They are in a different time and place. Listen to them. See what is actually going on in the world today.
I have a student whose father is pushing her to get a division I scholarship. He is pushing hard. So hard that this student is already burned out from her sport. He has stated he had a chance when he was in high school to make it to D1 and excel but chose a different path. He regrets that decision and doesn’t want his daughter to mess her life up by not trying for the scholarship he never went for. Let’s take a minute and let that sit in. Pal, your daughter is not you. She will mess up in life. It is inevitable. This is a different time. She doesn’t want to live your life. She is only doing it to make you happy. In the end, she could be miserable. Layoff. Listen to her. Stop pushing.
I have another parent who has a 19 year old son who has started a gaming group online. It is something the parent doesn’t understand. He thinks his son is not doing anything worthwhile.
Recently, his son raised a couple hundred thousand dollars for his venture online. That’s right…over $200,000.
I recently saw his father and asked him how he was doing. He said he was doing okay. Okay? Really? His kid is 19 and doing awesome things! The father stated he and his wife are worried sick because his son’s experience is not like theirs in college. He then asked me what will happen when the money runs out? I looked at him in disbelief. This man’s son has been working at his craft for years and made a name for himself online and raised over $200,000 for it. Was he kidding!? I asked the father what he was doing when he was 19. The man thought for a second, then smiled and realized that his son was excelling. He looked at me in the eyes and said, “you are right… all I was doing when I was 19 was smoking weed.”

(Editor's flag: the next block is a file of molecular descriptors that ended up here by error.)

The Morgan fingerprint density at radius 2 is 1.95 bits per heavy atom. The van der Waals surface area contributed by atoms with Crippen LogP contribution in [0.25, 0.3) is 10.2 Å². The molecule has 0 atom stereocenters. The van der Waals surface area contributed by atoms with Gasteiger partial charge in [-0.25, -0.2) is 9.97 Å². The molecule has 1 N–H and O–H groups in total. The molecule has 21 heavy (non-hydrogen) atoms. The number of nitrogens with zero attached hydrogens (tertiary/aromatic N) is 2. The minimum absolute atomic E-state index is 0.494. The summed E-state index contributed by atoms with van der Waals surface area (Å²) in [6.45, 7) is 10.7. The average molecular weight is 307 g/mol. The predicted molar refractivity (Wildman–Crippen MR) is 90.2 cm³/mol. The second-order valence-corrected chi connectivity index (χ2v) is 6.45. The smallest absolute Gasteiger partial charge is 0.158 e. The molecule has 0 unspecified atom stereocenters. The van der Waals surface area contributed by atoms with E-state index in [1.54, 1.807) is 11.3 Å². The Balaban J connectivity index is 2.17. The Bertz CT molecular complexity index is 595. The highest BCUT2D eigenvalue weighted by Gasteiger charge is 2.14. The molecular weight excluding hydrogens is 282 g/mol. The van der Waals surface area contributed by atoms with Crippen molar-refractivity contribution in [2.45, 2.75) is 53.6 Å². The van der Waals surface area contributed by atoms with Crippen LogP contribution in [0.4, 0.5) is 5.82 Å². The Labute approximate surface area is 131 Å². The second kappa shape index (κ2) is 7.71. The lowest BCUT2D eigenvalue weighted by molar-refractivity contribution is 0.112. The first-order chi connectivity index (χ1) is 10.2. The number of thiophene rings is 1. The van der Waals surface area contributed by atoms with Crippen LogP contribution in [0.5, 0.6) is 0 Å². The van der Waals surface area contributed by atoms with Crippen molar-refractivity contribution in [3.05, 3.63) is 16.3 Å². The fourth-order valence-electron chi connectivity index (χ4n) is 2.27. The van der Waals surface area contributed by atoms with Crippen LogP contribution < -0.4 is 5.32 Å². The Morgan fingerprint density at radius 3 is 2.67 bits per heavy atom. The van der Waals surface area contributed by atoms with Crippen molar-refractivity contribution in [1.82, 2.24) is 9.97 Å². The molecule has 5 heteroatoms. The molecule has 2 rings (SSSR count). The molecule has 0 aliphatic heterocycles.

Times have changed. I tell all the parents of my students that their kids will be fine whether they go to college right away or not at all. Life works itself out. The best thing they can encourage their kids to be or do is not the old Lawyer or Doctor spiel… it is they should be creative problem solvers and adaptable to change. Keep loving them while acknowledging the individuals they are.
It was Sunday morning and my 9 year old daughter had a friend sleepover the previous night. As they came downstairs to eat some breakfast, they were talking about how Monday’s are terrible and they are glad that today was Sunday. That got me thinking. What the hell is so bad about Mondays? How did my daughter get the idea?
I see it every Monday in schools across the nation. Students “hate” Mondays. Why? It’s just another day in our extremely lucky lives we have. Aren’t we blessed to have another day? The answer is yes. Here’s why Mondays suck for so many. They are taught to not like it. When teachers come in and say Monday sucks the students learn to say Mondays suck. When our parents hate Mondays, our kids hate Mondays. That is bullshit. Stop it.
Hating Monday is a mindset.
Think about it. Why do you hate Monday? It is a day like any other. The sun comes up and sets like all days. We are just as alive on Mondays as we are on Fridays. Here is why you hate Mondays. Hating Monday is just letting everyone know around you that your life sucks and you are not trying hard enough to change yourself and others for the better. You are saying you are lazy. Honestly, nobody cares about your Monday or any day. If you change your mindset to realize the opportunity any day brings, no matter what day it is, you win. If you look into the odds of you being in the great situation you are in with a roof over your head, food in your belly, and people around you who support you, Monday is great. It is freaking great! Mondays are outstanding!
Instead of complaining about Mondays in front of the youth around you, teach them that there is opportunity in every single day you are alive. Mondays included. Teach them to look for positives every damn day. Stop the status quo of Monday sucking. It is you who sucks if you continue to bring down any day in your life that is a gift.